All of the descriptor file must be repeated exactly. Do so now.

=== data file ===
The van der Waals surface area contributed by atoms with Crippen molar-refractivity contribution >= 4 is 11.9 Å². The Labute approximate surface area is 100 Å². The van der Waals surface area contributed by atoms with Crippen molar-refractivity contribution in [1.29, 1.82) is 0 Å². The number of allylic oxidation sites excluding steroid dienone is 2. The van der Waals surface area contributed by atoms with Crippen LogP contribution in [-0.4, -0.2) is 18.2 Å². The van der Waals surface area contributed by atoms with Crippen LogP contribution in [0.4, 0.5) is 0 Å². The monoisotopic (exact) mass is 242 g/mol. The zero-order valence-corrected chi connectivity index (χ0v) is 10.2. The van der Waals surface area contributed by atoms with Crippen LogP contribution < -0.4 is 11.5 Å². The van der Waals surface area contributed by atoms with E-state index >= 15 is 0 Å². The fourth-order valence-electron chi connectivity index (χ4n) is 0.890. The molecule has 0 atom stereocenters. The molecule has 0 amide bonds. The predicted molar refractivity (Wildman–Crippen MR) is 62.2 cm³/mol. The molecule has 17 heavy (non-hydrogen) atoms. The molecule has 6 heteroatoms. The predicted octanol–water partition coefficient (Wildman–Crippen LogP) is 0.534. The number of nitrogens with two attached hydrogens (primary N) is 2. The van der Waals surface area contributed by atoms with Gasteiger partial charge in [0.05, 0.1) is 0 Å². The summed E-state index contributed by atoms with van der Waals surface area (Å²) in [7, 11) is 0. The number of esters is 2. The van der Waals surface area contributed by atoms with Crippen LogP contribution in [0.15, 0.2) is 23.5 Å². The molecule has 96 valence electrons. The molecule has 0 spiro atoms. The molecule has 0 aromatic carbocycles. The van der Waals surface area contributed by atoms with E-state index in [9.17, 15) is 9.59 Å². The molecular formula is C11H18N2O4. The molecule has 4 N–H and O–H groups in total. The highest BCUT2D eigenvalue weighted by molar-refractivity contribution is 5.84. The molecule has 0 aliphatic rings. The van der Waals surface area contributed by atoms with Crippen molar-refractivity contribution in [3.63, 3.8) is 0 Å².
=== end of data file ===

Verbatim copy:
The van der Waals surface area contributed by atoms with Crippen molar-refractivity contribution >= 4 is 11.9 Å². The Labute approximate surface area is 100 Å². The van der Waals surface area contributed by atoms with Crippen molar-refractivity contribution in [1.29, 1.82) is 0 Å². The number of allylic oxidation sites excluding steroid dienone is 2. The van der Waals surface area contributed by atoms with Crippen LogP contribution in [-0.4, -0.2) is 18.2 Å². The van der Waals surface area contributed by atoms with Crippen LogP contribution in [0.4, 0.5) is 0 Å². The monoisotopic (exact) mass is 242 g/mol. The zero-order valence-corrected chi connectivity index (χ0v) is 10.2. The van der Waals surface area contributed by atoms with Crippen LogP contribution < -0.4 is 11.5 Å². The van der Waals surface area contributed by atoms with E-state index >= 15 is 0 Å². The fourth-order valence-electron chi connectivity index (χ4n) is 0.890. The molecule has 0 atom stereocenters. The molecule has 0 amide bonds. The predicted molar refractivity (Wildman–Crippen MR) is 62.2 cm³/mol. The molecule has 17 heavy (non-hydrogen) atoms. The molecule has 6 heteroatoms. The predicted octanol–water partition coefficient (Wildman–Crippen LogP) is 0.534. The number of nitrogens with two attached hydrogens (primary N) is 2. The van der Waals surface area contributed by atoms with Gasteiger partial charge in [0.05, 0.1) is 0 Å². The summed E-state index contributed by atoms with van der Waals surface area (Å²) in [7, 11) is 0. The number of esters is 2. The van der Waals surface area contributed by atoms with Crippen LogP contribution in [0.15, 0.2) is 23.5 Å². The molecule has 96 valence electrons. The molecule has 0 spiro atoms. The molecule has 0 aromatic carbocycles. The van der Waals surface area contributed by atoms with E-state index in [9.17, 15) is 9.59 Å². The molecular formula is C11H18N2O4. The molecule has 4 N–H and O–H groups in total. The highest BCUT2D eigenvalue weighted by molar-refractivity contribution is 5.84. The molecule has 0 aliphatic rings. The van der Waals surface area contributed by atoms with Crippen molar-refractivity contribution in [3.63, 3.8) is 0 Å².